When Jaileel graduated from John Swett High School last year, he had never held a job. Today, he’s working at an event staffing company and he says he owes his current employment to the Earn and Learn summer jobs program. He says his internship at East Bay Municipal Utility District (EBMUD) observing and working alongside journey level instrument technicians, “…taught me how to be a hard worker, listen more and be responsible.”

Earn and Learn is a program of the Contra Costa County Workforce Development Board, part of the consortium of local workforce development areas known as EASTBAY Works. Jaileel’s job, and many others, was made possible by a $30,000 donation from Phillips 66 Rodeo Refinery to pay the wages of 20 youth for summer work experiences. Students worked at EBMUD, East Bay Regional Parks District and the Contra Costa County Libraries. Phillips 66 Communications and Public Affairs Manager Paul Adler states, “Phillips 66 is proud to partner with Earn and Learn East Bay which provided summer jobs, internships and hands-on, real-world learning experiences for youth in Rodeo and Crockett. We look forward to continuing our work with the Workforce Development Board, John Swett Unified School District and Supervisor Federal Glover’s Youth Summit to promote this program for our community.”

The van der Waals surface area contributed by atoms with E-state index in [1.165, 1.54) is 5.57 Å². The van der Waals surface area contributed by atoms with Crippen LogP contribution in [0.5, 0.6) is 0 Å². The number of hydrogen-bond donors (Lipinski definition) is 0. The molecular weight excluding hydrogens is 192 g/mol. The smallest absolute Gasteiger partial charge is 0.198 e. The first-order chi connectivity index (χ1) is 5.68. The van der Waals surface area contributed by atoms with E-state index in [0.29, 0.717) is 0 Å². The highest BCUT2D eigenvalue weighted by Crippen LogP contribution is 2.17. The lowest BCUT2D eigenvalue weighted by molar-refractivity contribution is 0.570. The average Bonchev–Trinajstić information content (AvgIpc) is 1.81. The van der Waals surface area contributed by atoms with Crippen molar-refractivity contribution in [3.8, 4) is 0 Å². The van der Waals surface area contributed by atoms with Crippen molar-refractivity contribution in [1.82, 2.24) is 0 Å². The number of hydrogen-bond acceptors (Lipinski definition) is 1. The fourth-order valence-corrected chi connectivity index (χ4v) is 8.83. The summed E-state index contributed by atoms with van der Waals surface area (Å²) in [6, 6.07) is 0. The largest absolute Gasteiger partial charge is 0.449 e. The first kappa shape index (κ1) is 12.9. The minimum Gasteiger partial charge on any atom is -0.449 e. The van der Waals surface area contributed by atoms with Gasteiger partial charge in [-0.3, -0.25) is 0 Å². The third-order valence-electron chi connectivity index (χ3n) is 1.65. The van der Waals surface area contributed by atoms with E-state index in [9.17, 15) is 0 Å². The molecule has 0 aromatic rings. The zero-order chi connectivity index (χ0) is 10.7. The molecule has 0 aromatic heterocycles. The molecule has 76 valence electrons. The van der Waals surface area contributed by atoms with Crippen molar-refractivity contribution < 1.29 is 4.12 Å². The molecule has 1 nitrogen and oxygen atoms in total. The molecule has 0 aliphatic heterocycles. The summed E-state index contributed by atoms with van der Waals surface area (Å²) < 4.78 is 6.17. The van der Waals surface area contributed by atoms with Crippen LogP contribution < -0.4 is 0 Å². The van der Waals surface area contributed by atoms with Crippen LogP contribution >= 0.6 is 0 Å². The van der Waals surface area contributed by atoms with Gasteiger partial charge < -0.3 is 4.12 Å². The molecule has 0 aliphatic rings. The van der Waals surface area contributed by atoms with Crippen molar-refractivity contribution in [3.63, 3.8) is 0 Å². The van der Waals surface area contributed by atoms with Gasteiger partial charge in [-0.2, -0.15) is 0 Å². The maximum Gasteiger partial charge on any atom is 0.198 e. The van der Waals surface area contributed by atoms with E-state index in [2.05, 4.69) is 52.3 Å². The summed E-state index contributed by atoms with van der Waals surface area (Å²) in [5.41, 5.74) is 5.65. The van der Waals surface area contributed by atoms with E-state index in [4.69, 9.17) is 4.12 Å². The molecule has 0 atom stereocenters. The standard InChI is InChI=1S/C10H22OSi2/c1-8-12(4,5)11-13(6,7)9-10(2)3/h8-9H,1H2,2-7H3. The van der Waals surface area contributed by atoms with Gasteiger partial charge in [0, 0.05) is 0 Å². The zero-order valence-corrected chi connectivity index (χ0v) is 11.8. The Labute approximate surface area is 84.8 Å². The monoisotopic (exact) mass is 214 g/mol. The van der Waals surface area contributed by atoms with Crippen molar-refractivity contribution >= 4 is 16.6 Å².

The success of the 2015 Earn & Learn East Bay effort, which netted more than 250 jobs for young people now sets the bar for a loftier goal of 500 such experiences in 2016. EBMUD Construction and Maintenance Superintendent, Antonio Martinez says, “Personally, I believe in any program that exposes youth to career opportunities and work environment. After the program completion, I know my staff feels the same. After 30 days of internship, the young man who was assigned to EBMUD’s East Area benefited through building relationships, getting career advice, direct coaching, and actual work experience. He said to us that this was a life changing experience for him.” 

The other members of the EASTBAY Works consortium, Alameda County and the cities of Oakland and Richmond, also manage youth employment programs and sponsor summer jobs efforts to give young people access to entry level jobs and opportunities for life-long employment. Says Jaileel, “I’m so lucky I got to participate and the experience definitely helped prepare me to get a job. I hope it continues so that other kids can learn like I did and have opportunity.”